The Poor Mouth

"O'Brien was one of the comic geniuses of the 20th century . . . The Poor Mouth is wildly funny and Steadman's drawings catch the spirit." Boston Globe

The Poor Mouth

"O'Brien was one of the comic geniuses of the 20th century . . . The Poor Mouth is wildly funny and Steadman's drawings catch the spirit." Boston Globe

Flann O Brien Bakhtin and Menippean Satire

5 Linguistic Oppression and Cultural Definition in Ireland The Poor Mouth and the Mother Tongue I. n The Poor Mouth O'Brien shifts his sights to the West of Ireland , depicting life among the rural peasants of the Gaeltacht .

Flann O Brien  Bakhtin  and Menippean Satire

This work applies Mikhail Bakhtin's theory of literary discourse and the concept of carnivalisation to the work of Flann O'Brien. The author emphasizes the political and social implications of the writings, arguing that O'Brien maintained a reflexive focus on language throughout his career.

Understanding Global Cultures

Putting on the poor mouth " means making a pretense of being poor or in bad circumstances to gain advantage from creditors or prospective creditors , and the book is a satire on the rural life found in western Ireland .

Understanding Global Cultures

Understanding Global Cultures, Third Edition presents the cultural metaphor as a method for understanding the cultural mindsets of a nation, a cluster of nations, and even of a continent. This method involves identifying some phenomenon, activity or institution of a culture that all or most of its members consider important and with which they identify closely. Metaphors are not stereotypes; rather, they rely upon the features of one critical phenomenon of a culture to describe the entire culture. The characteristics of the metaphor then become the basis for describing and understanding the essential features of the culture. For example, the Italians invented the opera and love it passionately. Five key characteristics of the opera are the overture, spectacle and pageantry, voice, externalization, and the interaction between the lead singers and the chorus. These features are used to describe Italy and its cultural mindset. Thus the metaphor is a guide or map that helps such outsiders as students, travelers, and managers on short-term and long-term assignments understand quickly what members of a culture consider important.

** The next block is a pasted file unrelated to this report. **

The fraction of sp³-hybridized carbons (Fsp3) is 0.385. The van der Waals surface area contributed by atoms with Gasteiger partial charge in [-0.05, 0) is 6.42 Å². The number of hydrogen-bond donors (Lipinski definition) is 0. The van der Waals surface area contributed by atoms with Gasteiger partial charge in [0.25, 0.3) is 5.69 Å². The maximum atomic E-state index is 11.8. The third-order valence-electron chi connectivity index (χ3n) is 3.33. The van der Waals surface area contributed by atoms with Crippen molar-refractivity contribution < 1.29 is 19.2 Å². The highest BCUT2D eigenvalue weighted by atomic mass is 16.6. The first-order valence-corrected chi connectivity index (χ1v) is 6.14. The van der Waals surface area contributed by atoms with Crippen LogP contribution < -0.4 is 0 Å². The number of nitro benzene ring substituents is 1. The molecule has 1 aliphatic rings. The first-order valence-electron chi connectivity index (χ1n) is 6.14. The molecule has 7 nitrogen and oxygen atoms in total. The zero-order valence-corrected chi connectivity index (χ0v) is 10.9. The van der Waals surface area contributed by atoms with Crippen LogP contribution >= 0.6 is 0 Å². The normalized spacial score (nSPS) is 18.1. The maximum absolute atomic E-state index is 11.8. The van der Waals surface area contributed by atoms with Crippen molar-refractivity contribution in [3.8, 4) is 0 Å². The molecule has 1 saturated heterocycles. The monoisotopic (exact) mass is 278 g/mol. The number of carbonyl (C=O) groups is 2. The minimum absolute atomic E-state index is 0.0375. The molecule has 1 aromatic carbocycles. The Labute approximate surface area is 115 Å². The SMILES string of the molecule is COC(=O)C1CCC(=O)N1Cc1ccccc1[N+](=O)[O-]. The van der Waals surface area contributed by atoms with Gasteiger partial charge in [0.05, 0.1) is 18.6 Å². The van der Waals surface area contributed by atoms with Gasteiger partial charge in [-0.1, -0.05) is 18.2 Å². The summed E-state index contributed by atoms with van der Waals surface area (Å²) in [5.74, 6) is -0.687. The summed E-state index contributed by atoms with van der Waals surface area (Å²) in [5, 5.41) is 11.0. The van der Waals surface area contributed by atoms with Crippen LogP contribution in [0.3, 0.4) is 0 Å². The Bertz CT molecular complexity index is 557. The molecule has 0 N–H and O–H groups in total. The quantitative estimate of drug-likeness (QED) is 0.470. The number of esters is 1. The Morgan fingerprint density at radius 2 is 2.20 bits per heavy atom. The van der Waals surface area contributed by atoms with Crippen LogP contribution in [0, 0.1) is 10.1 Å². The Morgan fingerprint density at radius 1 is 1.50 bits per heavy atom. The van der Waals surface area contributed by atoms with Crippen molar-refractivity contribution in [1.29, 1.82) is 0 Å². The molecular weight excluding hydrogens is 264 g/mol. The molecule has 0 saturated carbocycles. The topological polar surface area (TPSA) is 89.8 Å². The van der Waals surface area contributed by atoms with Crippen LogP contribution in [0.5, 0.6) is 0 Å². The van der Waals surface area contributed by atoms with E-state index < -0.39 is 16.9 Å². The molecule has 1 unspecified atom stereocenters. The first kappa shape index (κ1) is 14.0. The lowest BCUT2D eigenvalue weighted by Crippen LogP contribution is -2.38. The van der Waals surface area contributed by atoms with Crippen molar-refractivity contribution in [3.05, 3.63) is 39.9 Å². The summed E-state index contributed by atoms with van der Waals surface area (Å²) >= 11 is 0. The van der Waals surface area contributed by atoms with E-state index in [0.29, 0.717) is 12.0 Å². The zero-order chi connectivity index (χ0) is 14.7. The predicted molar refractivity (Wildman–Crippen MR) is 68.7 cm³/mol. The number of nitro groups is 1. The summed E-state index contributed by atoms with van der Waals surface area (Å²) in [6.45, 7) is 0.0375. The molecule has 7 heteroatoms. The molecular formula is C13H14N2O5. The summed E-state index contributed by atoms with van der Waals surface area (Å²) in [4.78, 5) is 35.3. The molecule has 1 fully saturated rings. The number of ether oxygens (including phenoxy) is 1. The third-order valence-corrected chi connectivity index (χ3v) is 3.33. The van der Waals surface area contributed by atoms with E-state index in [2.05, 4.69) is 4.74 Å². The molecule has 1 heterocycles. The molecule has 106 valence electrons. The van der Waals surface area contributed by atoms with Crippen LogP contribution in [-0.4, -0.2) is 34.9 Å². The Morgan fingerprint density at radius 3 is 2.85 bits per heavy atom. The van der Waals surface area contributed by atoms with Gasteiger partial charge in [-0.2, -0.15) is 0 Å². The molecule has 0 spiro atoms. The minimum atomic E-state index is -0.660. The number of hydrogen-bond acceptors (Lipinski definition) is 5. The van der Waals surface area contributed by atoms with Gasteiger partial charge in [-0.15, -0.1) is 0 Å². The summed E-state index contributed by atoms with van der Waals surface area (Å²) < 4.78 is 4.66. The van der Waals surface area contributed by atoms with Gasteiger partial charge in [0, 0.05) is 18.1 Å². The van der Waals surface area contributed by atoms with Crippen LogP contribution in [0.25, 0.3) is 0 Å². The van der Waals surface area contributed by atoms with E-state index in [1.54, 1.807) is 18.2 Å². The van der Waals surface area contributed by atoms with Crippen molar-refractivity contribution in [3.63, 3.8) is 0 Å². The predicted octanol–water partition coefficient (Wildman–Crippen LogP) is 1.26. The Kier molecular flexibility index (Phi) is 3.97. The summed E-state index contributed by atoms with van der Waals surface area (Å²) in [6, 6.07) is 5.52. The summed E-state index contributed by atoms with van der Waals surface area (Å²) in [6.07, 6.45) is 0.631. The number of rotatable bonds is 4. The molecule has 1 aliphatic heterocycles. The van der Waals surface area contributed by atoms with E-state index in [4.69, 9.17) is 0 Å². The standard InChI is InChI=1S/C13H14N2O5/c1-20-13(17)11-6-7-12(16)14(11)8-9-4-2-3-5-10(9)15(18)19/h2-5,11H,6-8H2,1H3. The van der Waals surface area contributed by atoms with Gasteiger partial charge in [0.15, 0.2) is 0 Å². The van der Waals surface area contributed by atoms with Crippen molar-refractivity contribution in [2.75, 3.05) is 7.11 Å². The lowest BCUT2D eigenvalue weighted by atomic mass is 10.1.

The Literature of Ireland

The Poor Mouth, first published in irish as An Béal Bocht in 1941 and published in english in a translation by Patrick C. Power in 1973, is a blackly comic report on the living death of irish rural deprivation, which can only be ...

The Literature of Ireland

One of Ireland's foremost literary and cultural historians, Terence Brown's command of the intellectual and cultural currents running through the Irish literary canon is second to none, and he has been enormously influential in shaping the field of Irish studies. These essays reflect the key themes of Brown's distinguished career, most crucially his critical engagement with the post-colonial model of Irish cultural and literary history currently dominant in Irish Studies. With essays on major figures such as Yeats, MacNeice, Joyce and Beckett, as well as contemporary authors including Seamus Heaney, Derek Mahon, Michael Longley, Paul Muldoon and Brian Friel, this volume is a major contribution to scholarship, directing scholars and students to new approaches to twentieth-century Irish cultural and literary history.

Narrating Poverty and Precarity in Britain

Indeed, The Poor Mouth is a hilariously funny text well worth reading both for its sheer humour and for the stereotypes about life in the west of Ireland which it deconstructs. 'Stereotype' is used here in the sense of a “preconceived ...

Narrating Poverty and Precarity in Britain

Poverty and precarity have gained a new societal and political presence in the twenty-first century's advanced economies. This is reflected in cultural production, which this book discusses for a wide range of media and genres from the novel to reality television. With a focus on Britain, its chapters divide their attention between current representations of poverty and important earlier narratives that have retained significant relevance today. The book's contributions discuss the representation of social suffering with attention to agencies of enunciation, ethical implications of 'voice' and 'listening', limits of narratability, the pitfalls of sensationalism, voyeurism and sentimentalism, potentials and restrictions inherent in specific representational techniques, modes and genres; cultural markets for poverty and precarity. Overall, the book suggests that analysis of poverty narratives requires an intersection of theoretical reflection and a close reading of texts.

A Day in Our Life

But this is killing two birds with one stone . That is not all of it , though . The Priest gave a new sermon today . He was giving out about constantly crying poverty — the poor mouth ' — and how it was driving people out of the country ...

A Day in Our Life

Publisher description.

Ireland s Great Famine and Popular Politics